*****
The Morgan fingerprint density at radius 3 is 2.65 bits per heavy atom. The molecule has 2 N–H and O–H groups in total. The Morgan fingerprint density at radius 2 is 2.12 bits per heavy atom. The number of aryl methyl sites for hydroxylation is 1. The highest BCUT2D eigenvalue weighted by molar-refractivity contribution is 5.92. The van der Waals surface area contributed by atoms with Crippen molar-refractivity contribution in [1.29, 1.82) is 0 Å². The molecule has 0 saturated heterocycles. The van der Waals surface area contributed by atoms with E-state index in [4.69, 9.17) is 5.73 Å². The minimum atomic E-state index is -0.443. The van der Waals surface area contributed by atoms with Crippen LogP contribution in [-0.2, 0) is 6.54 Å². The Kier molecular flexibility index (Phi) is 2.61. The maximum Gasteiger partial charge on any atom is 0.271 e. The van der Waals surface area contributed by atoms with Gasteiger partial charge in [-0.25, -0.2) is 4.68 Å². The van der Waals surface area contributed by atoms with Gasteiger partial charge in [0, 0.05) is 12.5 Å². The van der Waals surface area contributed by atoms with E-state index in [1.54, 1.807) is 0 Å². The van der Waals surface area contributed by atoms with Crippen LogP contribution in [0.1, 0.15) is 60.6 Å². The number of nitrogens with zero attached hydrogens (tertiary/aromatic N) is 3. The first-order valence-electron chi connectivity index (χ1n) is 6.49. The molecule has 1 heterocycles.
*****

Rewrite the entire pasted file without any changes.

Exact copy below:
The Morgan fingerprint density at radius 3 is 2.65 bits per heavy atom. The molecule has 2 N–H and O–H groups in total. The Morgan fingerprint density at radius 2 is 2.12 bits per heavy atom. The number of aryl methyl sites for hydroxylation is 1. The highest BCUT2D eigenvalue weighted by molar-refractivity contribution is 5.92. The van der Waals surface area contributed by atoms with Crippen molar-refractivity contribution in [1.29, 1.82) is 0 Å². The molecule has 0 saturated heterocycles. The van der Waals surface area contributed by atoms with E-state index in [4.69, 9.17) is 5.73 Å². The minimum atomic E-state index is -0.443. The van der Waals surface area contributed by atoms with Crippen LogP contribution in [-0.2, 0) is 6.54 Å². The Kier molecular flexibility index (Phi) is 2.61. The maximum Gasteiger partial charge on any atom is 0.271 e. The van der Waals surface area contributed by atoms with Gasteiger partial charge in [-0.25, -0.2) is 4.68 Å². The van der Waals surface area contributed by atoms with Gasteiger partial charge in [0, 0.05) is 12.5 Å². The van der Waals surface area contributed by atoms with E-state index in [1.54, 1.807) is 0 Å². The van der Waals surface area contributed by atoms with Crippen LogP contribution in [0.1, 0.15) is 60.6 Å². The number of nitrogens with zero attached hydrogens (tertiary/aromatic N) is 3. The first-order valence-electron chi connectivity index (χ1n) is 6.49. The molecule has 1 heterocycles.